Center for Hearing - Sarasota, FL

Family enjoying independence day celebration oblivious to the risk of hearing loss from fireworks.

The summer season is here, and your agenda is quite possibly already loaded with lots of parties and activities. Almost everyone you know will be outdoors for some event the next couple weeks as Independence Day is just around the corner. You love to go to concerts, parades, marching bands, and of course-fireworks. When going out to have fun this holiday season, don’t pass up on the good times, just take a moment to think about how you should take care of your hearing.

Noise-induced hearing loss affects about 6 percent of the U.S. adult population under the age of 70; that equates to around 40 million people. The sad part is this kind of hearing damage is pretty much 100 percent preventable. All you need is a little forethought and good sense. Give consideration to some reasons you need to take care of your hearing as you have fun this season and the best ways of doing it.

Basically Fireworks are the Worst

With all the potential dangers that come with fireworks, hearing damage tops the list. Hearing damage is not mentioned much by experts, but it tops the list of dangers associated with fireworks.

Boys Town National Research Hospital states you’re at risk of hearing loss from fireworks regardless if you’re shooting them off yourself or watching them at a public show. With extensive exposure, any sound over 85 decibels can cause noise-related hearing damage. Fireworks typically range from 150 to 175 decibels. For short durations 140 decibels is the limit for adults and 120 decibels for children before hearing damage may happen. Still, both those numbers are lower than what you would expect from a firework

The good news? The further away you are away from the explosion, the lower your risk of hearing damage. For example, if you’re sitting in the stands at a field where they are shooting off the fireworks, you’re at greater risk than someone watching it from their porch. Boys Town recommends you stand at least 30 yards away if you are an adult. Children should be 70 yards away to protect their hearing and babies shouldn’t be there at all.

You Really Love Live Music

Who doesn’t? Summer is the greatest time for some of the best musicians come out to play. The World Health Association states that a billion teens are at risk for hearing loss from music whether it is coming from ear-buds, a parade or a favorite band playing on stage.

Hearing loss is a constant factor when it comes to repeated exposure to loud music. Live shows are usually louder than 100 decibels which becomes dangerous after only 15 minutes. It’s safe to say; most people attend concerts for longer than that!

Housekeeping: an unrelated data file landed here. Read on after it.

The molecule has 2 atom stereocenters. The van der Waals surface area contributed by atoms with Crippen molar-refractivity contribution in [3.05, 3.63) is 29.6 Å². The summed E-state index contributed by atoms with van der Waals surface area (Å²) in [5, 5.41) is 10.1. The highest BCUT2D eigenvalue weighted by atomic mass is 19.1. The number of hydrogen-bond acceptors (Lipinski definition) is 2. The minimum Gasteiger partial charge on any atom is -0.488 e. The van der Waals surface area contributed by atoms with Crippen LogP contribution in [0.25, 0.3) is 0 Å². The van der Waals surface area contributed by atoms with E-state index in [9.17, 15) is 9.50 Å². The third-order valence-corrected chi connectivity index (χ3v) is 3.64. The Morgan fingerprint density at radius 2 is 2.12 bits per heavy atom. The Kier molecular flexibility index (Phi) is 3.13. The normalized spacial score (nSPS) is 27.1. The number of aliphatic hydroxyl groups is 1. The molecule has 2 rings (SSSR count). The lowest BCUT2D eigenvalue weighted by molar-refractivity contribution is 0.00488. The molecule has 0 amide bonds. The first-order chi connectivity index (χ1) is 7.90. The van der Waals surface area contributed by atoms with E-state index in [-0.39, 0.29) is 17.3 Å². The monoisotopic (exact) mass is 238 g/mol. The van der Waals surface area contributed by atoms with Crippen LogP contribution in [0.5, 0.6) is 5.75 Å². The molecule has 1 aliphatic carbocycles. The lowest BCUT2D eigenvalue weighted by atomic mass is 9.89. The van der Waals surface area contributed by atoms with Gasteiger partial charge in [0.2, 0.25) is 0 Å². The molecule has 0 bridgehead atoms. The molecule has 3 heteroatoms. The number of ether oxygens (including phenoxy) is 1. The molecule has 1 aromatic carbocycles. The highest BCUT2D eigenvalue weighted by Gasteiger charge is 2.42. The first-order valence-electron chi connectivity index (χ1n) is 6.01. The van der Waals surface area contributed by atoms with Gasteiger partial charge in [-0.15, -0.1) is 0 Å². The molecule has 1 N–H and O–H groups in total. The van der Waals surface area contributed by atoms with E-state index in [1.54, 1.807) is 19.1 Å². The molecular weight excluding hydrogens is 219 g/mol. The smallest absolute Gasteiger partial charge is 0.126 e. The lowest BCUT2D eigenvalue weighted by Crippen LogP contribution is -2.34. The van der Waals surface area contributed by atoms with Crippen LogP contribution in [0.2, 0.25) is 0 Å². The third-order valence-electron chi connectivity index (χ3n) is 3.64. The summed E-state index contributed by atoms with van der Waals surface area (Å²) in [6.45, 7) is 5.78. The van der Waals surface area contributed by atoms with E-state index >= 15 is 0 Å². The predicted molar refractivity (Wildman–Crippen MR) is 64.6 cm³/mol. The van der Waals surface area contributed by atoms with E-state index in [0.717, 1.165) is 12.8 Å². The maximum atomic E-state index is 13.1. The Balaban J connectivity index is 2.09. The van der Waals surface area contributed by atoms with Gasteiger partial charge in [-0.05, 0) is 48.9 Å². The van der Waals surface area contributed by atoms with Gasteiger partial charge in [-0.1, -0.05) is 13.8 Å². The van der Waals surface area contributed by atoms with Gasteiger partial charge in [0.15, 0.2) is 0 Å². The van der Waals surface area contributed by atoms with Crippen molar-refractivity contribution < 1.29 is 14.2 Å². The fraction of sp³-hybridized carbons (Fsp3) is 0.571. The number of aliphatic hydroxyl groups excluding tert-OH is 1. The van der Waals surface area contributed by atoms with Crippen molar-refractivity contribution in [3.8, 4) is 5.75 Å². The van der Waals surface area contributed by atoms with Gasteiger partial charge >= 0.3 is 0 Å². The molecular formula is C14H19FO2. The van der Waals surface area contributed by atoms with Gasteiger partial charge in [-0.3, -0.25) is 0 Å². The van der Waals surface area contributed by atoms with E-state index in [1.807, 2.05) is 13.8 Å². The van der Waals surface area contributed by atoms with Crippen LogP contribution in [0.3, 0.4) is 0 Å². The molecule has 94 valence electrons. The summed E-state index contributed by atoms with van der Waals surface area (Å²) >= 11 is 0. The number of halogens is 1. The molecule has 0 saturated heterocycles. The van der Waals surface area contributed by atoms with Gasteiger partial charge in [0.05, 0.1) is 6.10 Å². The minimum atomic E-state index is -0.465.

Then There are the People

The most underestimated danger for hearing damage is crowd noise. At a good event, there will be people on all sides of you shouting to talk over everybody else. The American Speech-Language-Hearing Association claims that crowd noise at sports games ranges between 80 to 90 decibels. Unfortunately, it will probably be higher and more consistent at a celebration or parade.

Mix Celebratory good times with a Little Good Sense

What can you do to protect your ears? Even though you may not know it, its actually common sense. Start by assessing your hearing risk at the event:

  • Will there be loud music?
  • Large crowds?
  • Fireworks?

What precautions you take depends on how loud you think the celebration will be. If there is loud music or crowds, plan on wearing ear protection. With something simple like foam earplugs, you can still hear what’s going on, but at a much safer level.

The family should be kept at a safe distance during a fireworks show. Fireworks can easily be enjoyed from a safe distance. Watch from a couple of blocks away, at least, to be safe. It can also be more enjoyable to be a little further back where the crowds are less.

What About the Non-Sound Risks at Celebrations?

Sound levels are not the only concern here. Celebrations bring with them hot sun, too much drink, too little water and fatigue. If you have tinnitus or suffer from hearing loss these things will make them worse.

Remember to celebrate in moderation. Don’t go to the celebration too early if it’s going to be a late night. Always drink plenty of water and try to moderate your alcohol consumption. Finally, figure out where you can go to take the occasional break from the heat. Is there a shady spot around? Are you anywhere near a public building with air conditioning?

Celebrations come every year, but you only get one pair of ears. Do what you must to keep them safe while still enjoying the good times. If you are worried that you may have already suffered hearing damage it is important to make an appointment with a hearing care specialist.

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